The Russian missile that struck a residential building on Saturday afternoon in Dnipro killed at least 40 people, a number that keeps growing as bodies are discovered under the rubble in the central Ukrainian city. It appears to be a war crime with no legitimate target near the neighborhood.

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This bombing is also particularly informative about what’s happening right now on the Russian side of the war: The KH-22 cruise missile used is designed to sink an aircraft carrier, the biggest one in Moscow’s arsenal.

This precision missile was fired from an aircraft hundreds of miles away and has no link whatsoever to the target.

This enormous gap between the type of missile used and its ultimate target might actually reveal a missile scarcity in Russia, after weeks of continuous bombing in Ukraine. Tapping into strategic Russian weaponry (the KH-22 can be equipped with nuclear warheads) can never be justified considering the innocence of the target. Russian arms plants running at full capacity, for the time being at least, cannot keep up supplies.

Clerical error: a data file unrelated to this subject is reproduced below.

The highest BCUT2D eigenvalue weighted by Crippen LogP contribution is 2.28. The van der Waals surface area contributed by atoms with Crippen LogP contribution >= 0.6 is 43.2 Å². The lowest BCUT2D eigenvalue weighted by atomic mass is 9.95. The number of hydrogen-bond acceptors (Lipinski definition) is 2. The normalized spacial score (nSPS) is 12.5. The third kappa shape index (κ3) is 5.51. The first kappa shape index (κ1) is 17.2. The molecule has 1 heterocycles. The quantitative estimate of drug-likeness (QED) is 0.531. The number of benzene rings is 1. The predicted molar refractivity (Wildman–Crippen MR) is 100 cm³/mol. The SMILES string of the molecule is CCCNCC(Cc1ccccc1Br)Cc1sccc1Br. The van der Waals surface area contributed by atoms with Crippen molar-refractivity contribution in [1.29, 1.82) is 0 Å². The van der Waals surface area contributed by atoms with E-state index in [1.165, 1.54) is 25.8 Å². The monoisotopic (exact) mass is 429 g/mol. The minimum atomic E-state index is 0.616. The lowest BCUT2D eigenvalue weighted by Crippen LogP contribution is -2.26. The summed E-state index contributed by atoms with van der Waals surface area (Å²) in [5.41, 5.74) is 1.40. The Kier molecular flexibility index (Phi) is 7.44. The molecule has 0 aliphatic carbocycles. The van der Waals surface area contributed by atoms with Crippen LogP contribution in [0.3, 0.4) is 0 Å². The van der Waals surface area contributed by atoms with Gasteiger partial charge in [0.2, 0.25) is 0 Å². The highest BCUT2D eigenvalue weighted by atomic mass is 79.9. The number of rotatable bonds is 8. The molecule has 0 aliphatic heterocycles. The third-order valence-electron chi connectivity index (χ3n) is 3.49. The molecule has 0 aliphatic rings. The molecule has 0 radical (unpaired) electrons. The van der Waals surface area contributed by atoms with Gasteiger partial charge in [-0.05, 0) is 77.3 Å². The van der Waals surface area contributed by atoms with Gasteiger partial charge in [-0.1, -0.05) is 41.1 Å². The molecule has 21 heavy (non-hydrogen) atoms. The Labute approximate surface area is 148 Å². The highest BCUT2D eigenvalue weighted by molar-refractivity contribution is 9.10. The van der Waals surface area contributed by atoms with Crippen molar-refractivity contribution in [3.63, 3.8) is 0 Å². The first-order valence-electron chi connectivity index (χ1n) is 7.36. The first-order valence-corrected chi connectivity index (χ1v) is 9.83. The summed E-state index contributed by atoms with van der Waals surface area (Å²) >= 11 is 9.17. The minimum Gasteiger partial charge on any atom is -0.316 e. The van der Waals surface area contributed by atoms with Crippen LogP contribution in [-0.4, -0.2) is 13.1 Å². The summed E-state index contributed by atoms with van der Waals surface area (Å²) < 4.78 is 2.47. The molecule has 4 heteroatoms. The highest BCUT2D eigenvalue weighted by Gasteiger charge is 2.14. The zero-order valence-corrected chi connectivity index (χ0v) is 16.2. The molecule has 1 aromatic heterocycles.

But this tragic strike is also a clear sign of a progressive escalation in a war that, at this stage, shows no signs it can be stopped.

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Cargo 300: For The Wounds Of Ukraine Have No Time To Heal

After a grim New Year, a soldier and mother reflects on the trauma of the past 10 months: fear, the corpses of friends and the choice between her own children and joining the war effort.